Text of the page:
From Friday afternoon until Saturday at dusk, musicians and Appalachian artists entertained the audiences at the Hocking Hills Music Festival in Rockbridge.
Hosted by Stuart’s Opera House, Nelsonville Music Festival and Duck Creek Log Jam, the festival offered those attending entertainment the opportunity to camp and check out local vendors.
One of the vendors at the event was Talcon Quinn, a craft-maker from The Plains who was selling her sustainably created merchandise.
“I have a small studio that a friend of mine built as a tiny house years ago, and I use that as a studio, which runs on solar,” Quinn said. “A lot of my materials are sourced by working with a game processor in Gainesville.”
Quinn said she sells items on her website, but she tends to sell items for cheaper when running a vendor tent like at the music festival. Other vendors from the area were selling items like t-shirts, vinyls, CDs, ceramic art, art prints and more.
On Friday, the lineup included performances from Dead Horses, Darrin Hacquard, Buffalo Wabs & The Price Hill Hustle, Cedric Burnside, Yarn, Watchhouse and Del McCoury Band. The night closed out with the Hocking River String Band.
“Yesterday, I feel like was a little more chaotic just because it was like the first day of the festival and the first time that we’ve been working together and the first time at the site,” Dylan Telerski, marketing and public relations director of Stuart’s Opera House, said Saturday about the festival. “There were just a lot of things to work out, but today has been so smooth and wonderful.”
On Saturday, the lineup featured the Rattletrap Stringband, Parker Louis, Jesse Milnes & Emily Miller, Dori Freeman, Dawna, Sunny War, The Wonderfool, The Brothers Comatose, Sarah Shook & the Disarmers, Lukas Nelson & Promise of the Real and Rebirth Brass Band. Some of the performing artists, including Parker Louis, commented on how elated they were to be able to perform live and outdoors.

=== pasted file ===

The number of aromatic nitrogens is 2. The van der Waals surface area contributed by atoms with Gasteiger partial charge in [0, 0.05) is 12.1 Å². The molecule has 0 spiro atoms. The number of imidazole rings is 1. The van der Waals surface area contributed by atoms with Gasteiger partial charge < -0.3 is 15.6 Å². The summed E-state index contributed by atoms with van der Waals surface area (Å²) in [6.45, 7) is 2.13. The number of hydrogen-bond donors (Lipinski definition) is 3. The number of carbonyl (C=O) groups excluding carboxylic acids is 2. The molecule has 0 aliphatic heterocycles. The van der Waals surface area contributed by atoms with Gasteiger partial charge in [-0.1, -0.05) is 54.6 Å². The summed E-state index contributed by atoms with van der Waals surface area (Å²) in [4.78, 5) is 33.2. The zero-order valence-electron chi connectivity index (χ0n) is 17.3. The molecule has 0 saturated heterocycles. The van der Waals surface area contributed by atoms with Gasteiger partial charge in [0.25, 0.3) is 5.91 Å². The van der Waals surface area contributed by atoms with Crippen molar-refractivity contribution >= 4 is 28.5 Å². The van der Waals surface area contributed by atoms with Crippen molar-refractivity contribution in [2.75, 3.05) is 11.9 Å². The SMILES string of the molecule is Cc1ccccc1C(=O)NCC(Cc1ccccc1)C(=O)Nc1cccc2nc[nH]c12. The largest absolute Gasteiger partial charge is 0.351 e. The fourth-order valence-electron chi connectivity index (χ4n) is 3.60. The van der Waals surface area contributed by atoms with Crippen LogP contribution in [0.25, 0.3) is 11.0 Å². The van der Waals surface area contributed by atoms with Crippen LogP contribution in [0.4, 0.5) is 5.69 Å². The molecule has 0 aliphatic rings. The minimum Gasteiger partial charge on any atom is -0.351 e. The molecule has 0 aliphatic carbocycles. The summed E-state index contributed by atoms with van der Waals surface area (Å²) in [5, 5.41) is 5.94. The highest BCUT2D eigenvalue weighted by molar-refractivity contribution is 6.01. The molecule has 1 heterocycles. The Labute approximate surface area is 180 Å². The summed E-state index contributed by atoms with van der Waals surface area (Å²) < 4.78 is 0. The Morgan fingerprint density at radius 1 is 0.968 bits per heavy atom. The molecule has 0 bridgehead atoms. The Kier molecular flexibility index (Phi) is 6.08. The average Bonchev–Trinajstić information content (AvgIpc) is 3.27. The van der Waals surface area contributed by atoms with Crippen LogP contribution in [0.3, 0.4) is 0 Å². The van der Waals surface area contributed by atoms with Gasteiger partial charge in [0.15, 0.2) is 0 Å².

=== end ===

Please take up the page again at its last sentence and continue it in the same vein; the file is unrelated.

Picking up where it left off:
“I’m really grateful to be here back out playing for people outside,” Louis said. “I love playing outside, man. It’s different. Ask any musicians playing this weekend; it’s just a different vibe.”
Another artist who included anecdotes in their set Saturday was Dori Freeman, a singer-songwriter from Virginia. Freeman talked about the origin of her song “Like I Do.”
“(I) got a song I wrote for my daughter. She’s 8 now,” Freeman said. “I think she would be a lot nicer about her response now, but when I wrote the song, she was about 4. She was just like, ‘Yeah, I don't like it.’ Just not impressed at all. So, naturally, I recorded it. Maybe when she's older, she'll be into it.”
The artists had the chance to be more intimate with the festival-goers since the event size was supposed to be limited to 1500 attendees.
“It’s been great,” Misti Crane, a resident of Columbus and an attendee of the festival, said Saturday about the festival. “We’re long-time Nelsonville people, so we are very excited to be here. It’s been really great. We like the size of this event.”
Crane also said she felt like it was finally going to be safe for her to again attend an event like this.
“Especially due to ongoing COVID-19 concerns, it was important to us that guests have the opportunity to have plenty of space to spread out, relax and enjoy returning to the live music experience,” Telerski said.